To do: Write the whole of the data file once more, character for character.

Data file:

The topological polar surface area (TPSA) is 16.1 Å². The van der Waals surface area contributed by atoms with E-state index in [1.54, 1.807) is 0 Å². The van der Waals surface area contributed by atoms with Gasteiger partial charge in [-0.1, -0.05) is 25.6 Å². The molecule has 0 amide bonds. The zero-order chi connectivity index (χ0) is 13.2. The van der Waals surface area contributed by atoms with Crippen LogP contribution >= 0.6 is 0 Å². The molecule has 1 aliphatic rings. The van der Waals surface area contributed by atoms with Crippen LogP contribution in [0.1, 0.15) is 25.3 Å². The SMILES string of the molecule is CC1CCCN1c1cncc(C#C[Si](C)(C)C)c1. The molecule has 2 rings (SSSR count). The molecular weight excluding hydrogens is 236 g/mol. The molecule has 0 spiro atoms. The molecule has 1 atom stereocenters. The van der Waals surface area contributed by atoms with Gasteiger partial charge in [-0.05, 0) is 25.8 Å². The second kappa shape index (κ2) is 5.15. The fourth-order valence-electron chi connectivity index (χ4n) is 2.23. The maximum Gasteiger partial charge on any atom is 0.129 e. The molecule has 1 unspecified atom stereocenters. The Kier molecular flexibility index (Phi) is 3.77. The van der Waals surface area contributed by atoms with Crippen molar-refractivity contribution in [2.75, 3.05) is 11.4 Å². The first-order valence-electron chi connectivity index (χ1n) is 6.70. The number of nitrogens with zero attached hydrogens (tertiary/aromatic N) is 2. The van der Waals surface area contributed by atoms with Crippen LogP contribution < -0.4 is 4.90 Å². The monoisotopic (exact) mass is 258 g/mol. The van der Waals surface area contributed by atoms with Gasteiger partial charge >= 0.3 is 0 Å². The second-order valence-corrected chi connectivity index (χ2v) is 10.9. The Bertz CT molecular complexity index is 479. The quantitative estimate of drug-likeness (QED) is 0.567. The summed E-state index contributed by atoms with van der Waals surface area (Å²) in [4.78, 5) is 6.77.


The topological polar surface area (TPSA) is 16.1 Å². The van der Waals surface area contributed by atoms with E-state index in [1.54, 1.807) is 0 Å². The van der Waals surface area contributed by atoms with Gasteiger partial charge in [-0.1, -0.05) is 25.6 Å². The molecule has 0 amide bonds. The zero-order chi connectivity index (χ0) is 13.2. The van der Waals surface area contributed by atoms with Crippen LogP contribution >= 0.6 is 0 Å². The molecule has 1 aliphatic rings. The van der Waals surface area contributed by atoms with Crippen LogP contribution in [0.1, 0.15) is 25.3 Å². The SMILES string of the molecule is CC1CCCN1c1cncc(C#C[Si](C)(C)C)c1. The molecule has 2 rings (SSSR count). The molecular weight excluding hydrogens is 236 g/mol. The molecule has 0 spiro atoms. The molecule has 1 atom stereocenters. The van der Waals surface area contributed by atoms with Gasteiger partial charge in [-0.05, 0) is 25.8 Å². The second kappa shape index (κ2) is 5.15. The fourth-order valence-electron chi connectivity index (χ4n) is 2.23. The maximum Gasteiger partial charge on any atom is 0.129 e. The molecule has 1 unspecified atom stereocenters. The Kier molecular flexibility index (Phi) is 3.77. The van der Waals surface area contributed by atoms with Crippen molar-refractivity contribution in [2.75, 3.05) is 11.4 Å². The first-order valence-electron chi connectivity index (χ1n) is 6.70. The number of nitrogens with zero attached hydrogens (tertiary/aromatic N) is 2. The van der Waals surface area contributed by atoms with Crippen LogP contribution < -0.4 is 4.90 Å². The monoisotopic (exact) mass is 258 g/mol. The van der Waals surface area contributed by atoms with Gasteiger partial charge >= 0.3 is 0 Å². The second-order valence-corrected chi connectivity index (χ2v) is 10.9. The Bertz CT molecular complexity index is 479. The quantitative estimate of drug-likeness (QED) is 0.567. The summed E-state index contributed by atoms with van der Waals surface area (Å²) in [4.78, 5) is 6.77.